dc.creatorWade, Steven Howarden_US
dc.contributor.authorWade, Steven Howarden_US
dc.date.issued1980en_US
dc.publisherThe University of Arizona.en_US
dc.rightsCopyright © is held by the author. Digital access to this material is made possible by the University Libraries, University of Arizona. Further transmission, reproduction or presentation (such as public display or performance) of protected items is prohibited except with permission of the author.en_US
dc.description.abstractDecreasing block pricing refers to the practice of selling a product at successively lower marginal prices as the amount purchased in any one time period increases. In more familiar terms, this practice can be thought of as any quantity discount scheme as long as marginal price does not vary continuously with quantity. Decreasing block pricing results in a faceted, non-convex budget set, and under standard assumptions concerning consumer preferences, yields several nonstandard theoretical implications. The central goal of this paper is to formulate an estimation technique which is consistent with these implications. When the budget set is not convex, the uniqueness of consumer equilibrium is no longer guaranteed. It also follows that discontinuities in demand occur whenever consumer equilibrium shifts from one facet of the budget constraint to another. Prior empirical studies have not made use of demand functions consistent with these results. In Chapter 2, a utility-maximizing algorithm was developed to determine consumer equilibrium given the declining block pricing schedule and income for a Cobb-Douglas utility function. In developing this algorithm, it was made clear that the proper approach for estimating individual demand was through the use of a block-dependent independent variable. The coefficient of this block-department independent variable provided an estimate of a utility function parameter which completely specified the Cobb-Douglas form. Incorporating this utility function estimate into the utility-maximation algorithm made it possible to obtain estimates of consumption given changes in any or all of the rate schedule components. While the use of a block-dependent independent variable is the theoretically correct method for estimating demand, it poses an inescapable problem of errors-in-variables. A Monte Carlo study was performed in Chapter 2 to investigate, among other things, the seriousness of the errors-in-variables bias. The results were quite encouraging. When using data incorporating extremely large error variances, amazingly precise estimates were obtained. Another encouraging Monte Carlo result was when comparing samples not containing a discontinuity with those with one, it was found that the latter produced estimates with statistically significant superiority. Chapter 3 generalized the estimation technique of the previous chapter to allow the estimation of demand using cross-sectional data. The data base recorded monthly electricity consumption for households from a number of cities whose utilities had decreasing block rates. Seven of these cities were selected for analysis. The data also included various demographic characteristics and electric appliance stock information. The generalization was accomplished by assuming that all households had a Stone-Geary utility function. Also, the utility function parameter representing the minimum required quantity of electricity was assumed to depend linearly on the household's appliance stock and demographic characteristics. This allowed demand to vary across households on the basis of this parameter and income. The results of applying this regression technique to the cross-sectional data were then compared with results from a conventional, non-theoretically based demand specification. The data were used in pooled and individual month form with the former yielding much better statistical results. The Stone-Geary form provided a greater number of significant coefficients for price and income variables than the conventional version. The predominant failure of the conventional version was that the coefficient of marginal price was rarely significant and when significant, frequently of the wrong sign. For the same samples, the Stone-Geary results were quite acceptable except for the regressions involving one of the cities. Thus, it was demonstrated that a method consistent with the theoretical implications of decreasing block pricing is easily applied to cross-sectional data and produces better results than conventional techniques.en_US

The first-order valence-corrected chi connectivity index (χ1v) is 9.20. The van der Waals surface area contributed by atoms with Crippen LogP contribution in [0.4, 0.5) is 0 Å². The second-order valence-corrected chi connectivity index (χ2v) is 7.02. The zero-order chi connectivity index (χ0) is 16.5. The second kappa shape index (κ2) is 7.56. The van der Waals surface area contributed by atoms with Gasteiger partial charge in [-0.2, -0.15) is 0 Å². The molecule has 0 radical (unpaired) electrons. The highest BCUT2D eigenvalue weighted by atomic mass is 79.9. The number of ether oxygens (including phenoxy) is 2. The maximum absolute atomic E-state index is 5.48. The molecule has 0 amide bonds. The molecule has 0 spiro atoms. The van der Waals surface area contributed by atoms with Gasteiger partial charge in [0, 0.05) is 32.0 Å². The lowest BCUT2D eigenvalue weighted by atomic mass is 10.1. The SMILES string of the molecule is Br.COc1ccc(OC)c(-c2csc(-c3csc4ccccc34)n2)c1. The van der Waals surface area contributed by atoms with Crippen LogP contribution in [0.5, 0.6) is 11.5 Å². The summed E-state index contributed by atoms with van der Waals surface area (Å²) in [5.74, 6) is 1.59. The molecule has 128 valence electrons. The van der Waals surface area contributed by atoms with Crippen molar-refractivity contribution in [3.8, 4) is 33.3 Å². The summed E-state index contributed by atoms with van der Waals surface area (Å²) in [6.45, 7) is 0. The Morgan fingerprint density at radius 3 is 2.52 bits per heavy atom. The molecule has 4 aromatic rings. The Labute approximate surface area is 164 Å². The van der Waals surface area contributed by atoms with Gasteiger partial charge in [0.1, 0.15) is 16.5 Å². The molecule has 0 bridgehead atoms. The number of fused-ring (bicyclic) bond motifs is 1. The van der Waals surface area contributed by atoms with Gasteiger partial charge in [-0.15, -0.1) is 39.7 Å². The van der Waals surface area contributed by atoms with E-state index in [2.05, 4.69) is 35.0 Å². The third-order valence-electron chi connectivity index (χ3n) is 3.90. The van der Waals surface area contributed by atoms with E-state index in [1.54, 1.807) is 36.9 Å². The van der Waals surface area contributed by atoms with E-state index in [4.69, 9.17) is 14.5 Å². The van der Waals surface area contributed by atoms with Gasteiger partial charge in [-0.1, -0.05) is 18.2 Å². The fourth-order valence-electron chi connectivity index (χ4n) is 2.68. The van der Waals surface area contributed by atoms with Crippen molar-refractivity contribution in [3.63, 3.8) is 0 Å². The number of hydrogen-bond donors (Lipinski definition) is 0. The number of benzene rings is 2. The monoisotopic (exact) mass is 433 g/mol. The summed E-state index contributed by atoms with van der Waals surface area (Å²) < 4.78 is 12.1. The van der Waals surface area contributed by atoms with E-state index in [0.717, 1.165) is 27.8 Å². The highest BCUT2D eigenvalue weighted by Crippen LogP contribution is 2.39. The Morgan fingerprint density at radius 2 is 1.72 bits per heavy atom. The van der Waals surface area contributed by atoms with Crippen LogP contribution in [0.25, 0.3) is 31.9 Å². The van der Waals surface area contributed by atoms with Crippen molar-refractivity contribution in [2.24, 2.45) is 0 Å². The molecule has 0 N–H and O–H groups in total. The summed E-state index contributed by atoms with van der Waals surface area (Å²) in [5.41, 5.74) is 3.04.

dc.typetexten_US
dc.typeDissertation-Reproduction (electronic)en_US
dc.subjectPrices -- Mathematical models.en_US
dc.subjectSupply and demand -- Mathematical models.en_US
dc.subjectMonte Carlo method.en_US
thesis.degree.namePh.D.en_US
thesis.degree.leveldoctoralen_US
thesis.degree.disciplineGraduate Collegeen_US
thesis.degree.disciplineEconomicsen_US
thesis.degree.grantorUniversity of Arizonaen_US
dc.contributor.advisorTaylor, Lester D.en_US
dc.identifier.proquest8017753en_US
dc.identifier.oclc6691802en_US
dc.identifier.bibrecord.b13111279en_US